No spoilers here, but fans will understand why we find it valid to mention that her vengeful actions towards President Coin don’t quite jive with the rhetoric of humanity and rational thinking she’s always preaching. But the particular combination of story elements, at once familiar and deeply twisted, give the series a powerful contemporary resonance, refracting and reflecting the interlocking anxieties of the present-day US into an unusually potent sci-fi mélange. The ghoulish televised death match at the heart of the story owes more than a little to the reality show competitions — from Survivor to The Voice — that dominate network television programming today. And the ways in which Katniss is remade for public consumption, dressed and coached both as a participant in the Games and as a symbol of the resistance, play off concerns about corporate media manipulation as well as anxiety about the omnipresent demands for selective social media self-presentation. The Games themselves, run by devious Gamemakers who operate according to their own rules, work as a bloody metaphor for the escalating trials of high school and the increasingly cutthroat college application process: They’re arbitrary and cruel, controlled by adults who claim to care but provide no alternative, designed to pit teenagers against one another in a merciless contest that authorities claim is for the good of both those involved and society as a whole.

Meanwhile, the abject poverty of the outer districts and their subjugation by the spectacularly wealthy elites of the Capitol recall both libertarian concerns about the power and privilege of an overreaching central government and liberal concerns about economic inequality. But, unlike other characters who might be thrust into her position, she has conviction and compassion, and in the post-apocalyptic world—and today’s world, for that matter—those might be the two best things a person can be.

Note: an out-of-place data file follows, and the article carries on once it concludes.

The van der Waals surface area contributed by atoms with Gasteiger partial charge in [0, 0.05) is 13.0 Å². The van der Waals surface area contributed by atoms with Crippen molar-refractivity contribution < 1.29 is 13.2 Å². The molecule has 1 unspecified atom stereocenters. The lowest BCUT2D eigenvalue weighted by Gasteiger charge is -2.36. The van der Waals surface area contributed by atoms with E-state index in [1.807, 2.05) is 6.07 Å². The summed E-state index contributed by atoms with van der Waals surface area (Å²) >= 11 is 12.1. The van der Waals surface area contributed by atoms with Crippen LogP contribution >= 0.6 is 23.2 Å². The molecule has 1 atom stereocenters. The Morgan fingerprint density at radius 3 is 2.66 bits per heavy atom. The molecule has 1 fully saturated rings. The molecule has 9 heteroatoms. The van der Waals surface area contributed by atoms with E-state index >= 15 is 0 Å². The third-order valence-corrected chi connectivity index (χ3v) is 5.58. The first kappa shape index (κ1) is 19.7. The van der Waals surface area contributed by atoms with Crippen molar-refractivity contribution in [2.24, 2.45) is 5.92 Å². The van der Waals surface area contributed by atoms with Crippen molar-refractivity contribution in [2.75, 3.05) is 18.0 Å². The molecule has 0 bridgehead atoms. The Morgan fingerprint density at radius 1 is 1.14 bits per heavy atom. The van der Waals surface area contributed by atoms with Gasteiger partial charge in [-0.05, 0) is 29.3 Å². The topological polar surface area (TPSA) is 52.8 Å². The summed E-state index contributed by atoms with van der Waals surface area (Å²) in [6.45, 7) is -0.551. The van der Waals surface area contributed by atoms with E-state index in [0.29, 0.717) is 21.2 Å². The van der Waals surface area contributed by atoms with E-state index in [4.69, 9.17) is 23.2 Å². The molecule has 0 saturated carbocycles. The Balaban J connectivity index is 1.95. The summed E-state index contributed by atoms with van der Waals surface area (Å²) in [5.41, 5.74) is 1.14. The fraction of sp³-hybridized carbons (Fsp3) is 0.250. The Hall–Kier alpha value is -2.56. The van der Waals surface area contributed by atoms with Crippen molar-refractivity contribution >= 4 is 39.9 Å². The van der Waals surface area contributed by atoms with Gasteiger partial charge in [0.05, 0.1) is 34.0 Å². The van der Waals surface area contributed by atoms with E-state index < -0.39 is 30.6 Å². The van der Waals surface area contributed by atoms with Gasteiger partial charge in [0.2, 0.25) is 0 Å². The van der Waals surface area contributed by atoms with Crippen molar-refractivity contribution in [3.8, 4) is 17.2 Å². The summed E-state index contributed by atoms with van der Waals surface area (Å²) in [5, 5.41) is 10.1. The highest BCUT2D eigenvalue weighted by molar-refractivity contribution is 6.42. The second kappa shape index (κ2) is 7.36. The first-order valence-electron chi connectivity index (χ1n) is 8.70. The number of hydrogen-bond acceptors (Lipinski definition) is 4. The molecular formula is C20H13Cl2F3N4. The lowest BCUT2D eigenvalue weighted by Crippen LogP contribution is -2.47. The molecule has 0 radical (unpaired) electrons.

She’s also skeptical and self-reliant, decent and kind but rarely trusting, intensely wary of any overarching ideology and keen to the ways that authority figures of all stripes — in the media, the government, elite society, or even alternative centers of power — want to exploit her for their own purposes. We don’t see her struggling to function in a world where she’s not saving others, and we’re not watching her march back into the darkness, destined to sacrifice to a life of turmoil for others’ freedom and safety.

Instead, she finds her peace from a (relatively) conflict-free world, picking flowers with her little family, in the same way most of us would find peace. But a pawn is just what she is to the rebels she’s now aligned with. “You’re very valuable to us,” the rebel leader, President Alma Coin (Julianne Moore) says to Katniss as she asks her to continue making propaganda films for the cause. It will stay with us because it offers hope that those who make it through that bleakness can escape, and make something better out of whatever comes next.